Parliament


South Korea will train Myanmar’s newly appointed permanent secretaries to help the country’s bureaucratic reform, an official of the Korea Development Institute (KDI) has announced.
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A Burmese students union leader has vowed to reignite education law protests following a parliamentary decision to amend the law without incorporating changes promised during four-way talks in February.
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The Association for the Protection of Race and Religion claimed on the weekend that senior military figures have promised to halt or substantially alter five high-rise developments near Shwedagon Pagoda.
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A proposal to retrofit Burma’s antiquated Penal Code—drafted in 1860 and last amended in 1974—has been submitted to the Union Parliament and published for public review, calling for fine adjustments and a handful of other minor changes related to terminology, election campaigning and rape.
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The Rangoon Division Parliament has voted to approve the Greater Yangon Strategic Development Plan, which will establish seven new satellite towns over the next 25 years to accommodate the city’s booming population.
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Burma’s Union Election Commission (UEC) on Friday urged government departments, political parties, civil society groups and members of the public to assist in correcting irregularities in the voter lists for the upcoming general election.
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The second EU-Myanmar Human Rights Dialogue was held in Nay Pyi Taw on 18 June 2015 according to an official joint statement on 18 June. A Civil Society Forum preceded the Dialogue on 17 June in Yangon, where the human rights situation in both the EU and Myanmar was discussed with civil society and human rights defenders, as well as by bilateral meetings with various stakeholders.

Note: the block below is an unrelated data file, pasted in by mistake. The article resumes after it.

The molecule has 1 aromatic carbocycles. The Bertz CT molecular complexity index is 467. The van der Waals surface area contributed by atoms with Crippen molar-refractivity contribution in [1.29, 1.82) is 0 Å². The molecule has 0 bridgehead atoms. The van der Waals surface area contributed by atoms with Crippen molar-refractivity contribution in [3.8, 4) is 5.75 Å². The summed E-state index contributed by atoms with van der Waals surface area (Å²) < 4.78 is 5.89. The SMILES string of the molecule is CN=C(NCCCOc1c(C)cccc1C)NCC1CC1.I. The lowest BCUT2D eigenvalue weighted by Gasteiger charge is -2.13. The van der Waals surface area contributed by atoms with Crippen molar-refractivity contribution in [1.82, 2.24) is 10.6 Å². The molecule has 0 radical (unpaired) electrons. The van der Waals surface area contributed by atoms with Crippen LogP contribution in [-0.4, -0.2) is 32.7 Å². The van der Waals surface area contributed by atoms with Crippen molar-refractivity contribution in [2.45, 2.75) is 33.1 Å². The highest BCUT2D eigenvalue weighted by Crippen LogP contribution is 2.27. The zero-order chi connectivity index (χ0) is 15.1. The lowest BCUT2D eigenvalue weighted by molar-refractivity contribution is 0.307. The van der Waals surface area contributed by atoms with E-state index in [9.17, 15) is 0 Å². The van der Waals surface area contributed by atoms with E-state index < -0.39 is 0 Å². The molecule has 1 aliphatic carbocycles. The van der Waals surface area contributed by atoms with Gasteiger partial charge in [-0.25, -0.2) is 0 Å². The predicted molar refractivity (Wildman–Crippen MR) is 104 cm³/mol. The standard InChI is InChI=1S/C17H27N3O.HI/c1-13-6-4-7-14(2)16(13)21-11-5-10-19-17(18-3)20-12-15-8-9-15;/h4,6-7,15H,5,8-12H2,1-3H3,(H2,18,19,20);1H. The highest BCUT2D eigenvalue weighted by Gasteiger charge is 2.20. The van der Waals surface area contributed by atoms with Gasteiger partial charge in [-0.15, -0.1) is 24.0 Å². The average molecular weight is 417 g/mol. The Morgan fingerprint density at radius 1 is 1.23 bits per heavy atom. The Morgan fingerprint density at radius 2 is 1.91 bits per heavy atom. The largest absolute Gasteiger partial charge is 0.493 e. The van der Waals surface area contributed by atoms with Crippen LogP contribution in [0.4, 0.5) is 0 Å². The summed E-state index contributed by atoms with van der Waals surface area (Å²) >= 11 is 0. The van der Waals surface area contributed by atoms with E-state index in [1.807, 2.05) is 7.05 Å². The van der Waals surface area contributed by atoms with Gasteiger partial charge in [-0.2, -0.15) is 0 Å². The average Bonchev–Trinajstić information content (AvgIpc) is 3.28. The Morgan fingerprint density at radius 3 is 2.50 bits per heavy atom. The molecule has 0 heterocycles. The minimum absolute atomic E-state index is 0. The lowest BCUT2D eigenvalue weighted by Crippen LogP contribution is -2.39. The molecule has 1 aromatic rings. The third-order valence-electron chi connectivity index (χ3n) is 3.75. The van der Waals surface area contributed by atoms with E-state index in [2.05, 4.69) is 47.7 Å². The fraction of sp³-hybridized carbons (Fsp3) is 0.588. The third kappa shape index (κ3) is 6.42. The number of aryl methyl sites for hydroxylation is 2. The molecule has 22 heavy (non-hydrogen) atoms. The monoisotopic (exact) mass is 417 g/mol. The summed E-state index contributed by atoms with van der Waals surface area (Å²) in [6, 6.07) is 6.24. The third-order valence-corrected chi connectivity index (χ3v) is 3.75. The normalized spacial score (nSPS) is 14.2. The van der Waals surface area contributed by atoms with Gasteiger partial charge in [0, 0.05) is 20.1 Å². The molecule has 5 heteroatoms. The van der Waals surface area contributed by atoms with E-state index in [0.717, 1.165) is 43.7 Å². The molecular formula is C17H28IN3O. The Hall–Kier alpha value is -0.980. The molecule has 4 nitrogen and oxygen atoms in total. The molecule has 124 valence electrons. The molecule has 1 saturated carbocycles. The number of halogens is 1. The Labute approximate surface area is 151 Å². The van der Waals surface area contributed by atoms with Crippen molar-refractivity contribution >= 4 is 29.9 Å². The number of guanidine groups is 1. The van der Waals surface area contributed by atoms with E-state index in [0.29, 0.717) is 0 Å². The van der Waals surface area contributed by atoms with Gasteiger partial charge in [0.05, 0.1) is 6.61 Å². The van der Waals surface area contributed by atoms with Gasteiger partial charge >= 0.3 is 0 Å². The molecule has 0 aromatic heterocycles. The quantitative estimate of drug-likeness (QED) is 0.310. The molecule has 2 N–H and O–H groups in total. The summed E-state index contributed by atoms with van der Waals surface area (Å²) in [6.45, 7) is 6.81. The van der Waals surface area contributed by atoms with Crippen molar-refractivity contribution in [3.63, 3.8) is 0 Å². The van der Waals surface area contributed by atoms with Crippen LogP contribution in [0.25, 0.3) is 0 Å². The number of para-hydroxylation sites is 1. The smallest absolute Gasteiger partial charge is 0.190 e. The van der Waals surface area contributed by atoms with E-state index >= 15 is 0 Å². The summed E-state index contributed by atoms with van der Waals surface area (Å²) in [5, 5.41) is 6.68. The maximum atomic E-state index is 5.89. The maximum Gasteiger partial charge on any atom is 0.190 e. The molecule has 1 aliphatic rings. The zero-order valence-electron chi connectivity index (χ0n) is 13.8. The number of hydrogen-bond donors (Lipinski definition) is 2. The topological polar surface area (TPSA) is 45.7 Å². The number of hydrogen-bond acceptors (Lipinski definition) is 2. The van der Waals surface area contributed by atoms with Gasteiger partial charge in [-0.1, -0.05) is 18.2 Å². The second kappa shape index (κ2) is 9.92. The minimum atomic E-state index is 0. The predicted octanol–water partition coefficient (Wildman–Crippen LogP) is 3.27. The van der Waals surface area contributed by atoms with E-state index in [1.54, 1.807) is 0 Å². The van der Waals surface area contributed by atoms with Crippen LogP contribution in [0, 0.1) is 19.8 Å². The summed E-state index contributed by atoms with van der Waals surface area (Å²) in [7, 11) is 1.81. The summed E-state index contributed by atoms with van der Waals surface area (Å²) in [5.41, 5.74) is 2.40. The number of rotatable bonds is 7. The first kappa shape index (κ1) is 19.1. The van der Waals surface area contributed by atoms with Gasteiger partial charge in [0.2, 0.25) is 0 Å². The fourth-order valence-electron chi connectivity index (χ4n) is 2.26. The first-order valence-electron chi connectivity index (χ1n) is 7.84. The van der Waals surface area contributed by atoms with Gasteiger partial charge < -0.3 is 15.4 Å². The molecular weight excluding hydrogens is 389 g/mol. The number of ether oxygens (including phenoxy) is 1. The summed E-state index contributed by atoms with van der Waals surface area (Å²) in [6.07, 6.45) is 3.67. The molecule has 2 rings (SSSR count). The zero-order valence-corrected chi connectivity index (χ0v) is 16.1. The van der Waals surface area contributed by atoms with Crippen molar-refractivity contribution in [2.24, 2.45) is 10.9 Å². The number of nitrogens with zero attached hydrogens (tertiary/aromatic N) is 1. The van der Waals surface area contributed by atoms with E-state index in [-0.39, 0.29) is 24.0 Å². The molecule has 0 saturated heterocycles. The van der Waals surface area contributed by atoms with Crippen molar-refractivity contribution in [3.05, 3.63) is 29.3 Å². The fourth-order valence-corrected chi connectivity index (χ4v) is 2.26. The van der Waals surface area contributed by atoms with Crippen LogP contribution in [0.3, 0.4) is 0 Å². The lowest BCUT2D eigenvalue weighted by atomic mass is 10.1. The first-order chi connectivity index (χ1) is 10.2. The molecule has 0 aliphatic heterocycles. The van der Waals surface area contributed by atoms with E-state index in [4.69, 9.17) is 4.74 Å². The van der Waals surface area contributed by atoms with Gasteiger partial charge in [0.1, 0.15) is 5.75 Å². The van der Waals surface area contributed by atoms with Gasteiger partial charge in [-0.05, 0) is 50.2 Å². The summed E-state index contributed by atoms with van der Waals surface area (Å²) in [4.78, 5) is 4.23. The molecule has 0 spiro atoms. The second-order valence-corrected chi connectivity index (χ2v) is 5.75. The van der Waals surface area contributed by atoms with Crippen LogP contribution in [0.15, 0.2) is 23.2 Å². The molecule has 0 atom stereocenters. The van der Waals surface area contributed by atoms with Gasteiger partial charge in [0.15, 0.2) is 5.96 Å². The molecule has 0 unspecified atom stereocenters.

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Nobel Peace Laureate and former President of Timor Leste Jose Ramos-Horta has urged Myanmar to do more to address the Rohingya issue reported Channel News Asia on 21 June.
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To this day, Burma’s military wields great power. The root of the dominance of the institution also known as the Tatmadaw, which considers itself to be the only stabilising force in the country, lies in the country’s 2008 Constitution.
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Burma’s Union Parliament passed a controversial bill amending the National Education Law on Thursday but failed to honor several commitments that lawmakers had made with student activists earlier this year.
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Thirty-seven migrants were deported from western Burma to Bangladesh on Friday, as nearly 600 others remain in shelters near the border, according to officials.